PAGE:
1. K-State home
  2. »Division of Communications and Marketing
  3. »K-State Today
  4. »K-Staters featured in national magazine about western writing and performing

K-State Today

August 28, 2017

K-Staters featured in national magazine about western writing and performing

By Ron Wilson

Jeff Davidson, K-State Research and Extension specialist, and Ron Wilson, director of K-State's Huck Boyd National Institute for Rural Development, are featured in a national magazine about organizations that support writers and performers of western music and poetry.

"There is help and support for those who want to write about the American West," Wilson said.

Support organizations for western writers are chronicled in an article by Wilson. The article appeared in the summer 2017 Western Way magazine, the official publication of the Western Music Association.

"The spirit of the west is an important part of Kansas history, as well as contemporary life in rural Kansas," Wilson said. "It should be shared through western music and cowboy poetry."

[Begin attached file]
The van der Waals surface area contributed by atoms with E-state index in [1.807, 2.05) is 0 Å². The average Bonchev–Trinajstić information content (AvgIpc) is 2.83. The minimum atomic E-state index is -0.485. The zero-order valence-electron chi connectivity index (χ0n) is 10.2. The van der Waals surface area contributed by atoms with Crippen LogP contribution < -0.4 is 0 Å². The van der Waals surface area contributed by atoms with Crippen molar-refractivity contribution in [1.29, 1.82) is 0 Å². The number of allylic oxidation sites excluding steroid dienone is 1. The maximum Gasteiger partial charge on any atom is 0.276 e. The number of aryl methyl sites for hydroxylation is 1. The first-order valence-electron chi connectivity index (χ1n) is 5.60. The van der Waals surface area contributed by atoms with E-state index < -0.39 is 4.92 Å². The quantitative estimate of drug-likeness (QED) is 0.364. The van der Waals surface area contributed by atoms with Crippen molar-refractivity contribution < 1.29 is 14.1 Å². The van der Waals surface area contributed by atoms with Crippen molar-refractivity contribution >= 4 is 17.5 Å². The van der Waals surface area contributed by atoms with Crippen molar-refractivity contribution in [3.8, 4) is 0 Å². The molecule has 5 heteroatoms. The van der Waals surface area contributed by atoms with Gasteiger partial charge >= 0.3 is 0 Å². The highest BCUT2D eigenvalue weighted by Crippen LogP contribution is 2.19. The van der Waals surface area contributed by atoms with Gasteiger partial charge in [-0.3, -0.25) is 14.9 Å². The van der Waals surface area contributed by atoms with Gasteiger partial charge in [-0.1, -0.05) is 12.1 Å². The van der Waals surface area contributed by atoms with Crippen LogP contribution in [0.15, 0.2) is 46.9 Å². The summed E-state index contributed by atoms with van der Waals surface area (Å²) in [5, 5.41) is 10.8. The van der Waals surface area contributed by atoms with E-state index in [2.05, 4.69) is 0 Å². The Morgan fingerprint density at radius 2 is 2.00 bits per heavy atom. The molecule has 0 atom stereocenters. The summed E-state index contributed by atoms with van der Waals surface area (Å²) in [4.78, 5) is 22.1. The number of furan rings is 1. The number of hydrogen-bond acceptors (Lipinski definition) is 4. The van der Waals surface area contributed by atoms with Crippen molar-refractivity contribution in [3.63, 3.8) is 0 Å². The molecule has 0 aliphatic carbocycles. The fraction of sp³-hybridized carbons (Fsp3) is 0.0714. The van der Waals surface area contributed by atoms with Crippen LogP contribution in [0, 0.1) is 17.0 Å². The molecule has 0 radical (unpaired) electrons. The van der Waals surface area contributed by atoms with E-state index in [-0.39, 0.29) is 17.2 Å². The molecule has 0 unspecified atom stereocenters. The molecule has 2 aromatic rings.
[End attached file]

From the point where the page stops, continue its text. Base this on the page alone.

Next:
Wilson's article described Davidson, a regional water resources specialist for K-State Research and Extension in Eureka, who also is a western musician and past president of the Kansas Chapter of the Western Music Association.

"Jeff has given outstanding leadership to the efforts to honor and encourage the creation and performance of western music and poetry," Wilson said.

Since 1988, the national Western Music Association has sought to encourage and support the "preservation, performance, and composition of historic traditional and contemporary music and poetry of the west." A Kansas chapter was formed in 2009. In 2011, an additional national chapter of the association was created called Western Wordsmiths, which is specifically for writers and poets. Wilson's article, which originally appeared in the Grass & Grain, chronicles this development.

"I think all writers can benefit from peer support and critique," Wilson said. "Such support is definitely important as we celebrate and share the history of the West in rural Kansas."